Directed by Rodrigo Garcia
Albert Nobbs's journey from page to stage to screen has been long and bumpy. Simone Benmussa adapted a short story by Irish writer George Moore into the play The Singular Life of Albert Nobbs; this was then nearly made into a film by the celebrated Hungarian director Istvan Szabo. The fact that the project was still alive and kicking in 2011 is due, in large part, to the determination of Glenn Close, who won an Obie for her performance as Albert in the play's 1982 off-Broadway run and has been linked to the character ever since. Along with starring in the new film version, Close is credited as cowriter (with Gabriella Prekop and John Banville) and coproducer.
The long wait was worth it: Albert Nobbs is a moving tale of loneliness, loss and love.
The story begins in 1898 Dublin, where Albert is a longtime waiter at the upscale restaurant of the Morrison Hotel. It is revealed early on that Albert is a woman posing as a man, though it takes longer for us to discover why this charade has been going on for decades. The early part of the film details Albert's quiet life at the hotel, while also showing us what an odd little man he is, with a curious voice and frail body that no one seems to notice is female. (Close's performance has echoes of Charlie Chaplin's Little Tramp character.)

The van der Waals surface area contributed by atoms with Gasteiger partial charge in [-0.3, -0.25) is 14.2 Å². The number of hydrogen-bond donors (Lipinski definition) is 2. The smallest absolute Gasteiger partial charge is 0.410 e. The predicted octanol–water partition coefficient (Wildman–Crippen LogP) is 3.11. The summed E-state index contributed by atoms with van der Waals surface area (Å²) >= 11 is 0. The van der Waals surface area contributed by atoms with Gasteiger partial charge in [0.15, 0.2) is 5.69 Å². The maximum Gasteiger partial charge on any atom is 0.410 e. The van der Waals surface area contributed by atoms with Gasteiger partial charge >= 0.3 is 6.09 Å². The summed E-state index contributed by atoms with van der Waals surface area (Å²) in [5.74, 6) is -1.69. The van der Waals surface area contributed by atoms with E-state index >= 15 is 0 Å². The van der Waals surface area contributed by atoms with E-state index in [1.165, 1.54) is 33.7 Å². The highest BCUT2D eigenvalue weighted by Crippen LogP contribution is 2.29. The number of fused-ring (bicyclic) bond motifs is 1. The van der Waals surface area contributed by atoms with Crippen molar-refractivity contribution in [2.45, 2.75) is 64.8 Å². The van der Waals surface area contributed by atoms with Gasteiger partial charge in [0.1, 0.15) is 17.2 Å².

The problems begin when a robust house painter named Hubert (Janet McTeer) is hired to paint part of the hotel—and is told to bunk with Albert during his stay. He soon discovers Albert's secret and responds with a secret of his own: he is a woman too, though a far less frightened one than Albert, which is due to leading a somewhat normal life in a reasonably normal home with an extremely loving wife (Bronagh Gallagher). This revelation motivates Albert to pursue a dream of his own: owning a small tobacco shop with a partner by his side.
The film, directed by Rodrigo Garcia (Mother and Child), is at its best when it stays focused on these two master thespians strutting their stuff. It is less successful when it pursues an obligatory subplot involving a selfish housemaid (Mia Wasikowska) and her brutish boyfriend (Aaron Johnson); this story seems to exist only to reinforce the theme of male-on-female violence that runs throughout the film. Though Wasikowska, a young actress of considerable range, carries her weight, the B story feels heavy-handed in such a delicate script.
More successful are the small set pieces revolving aroun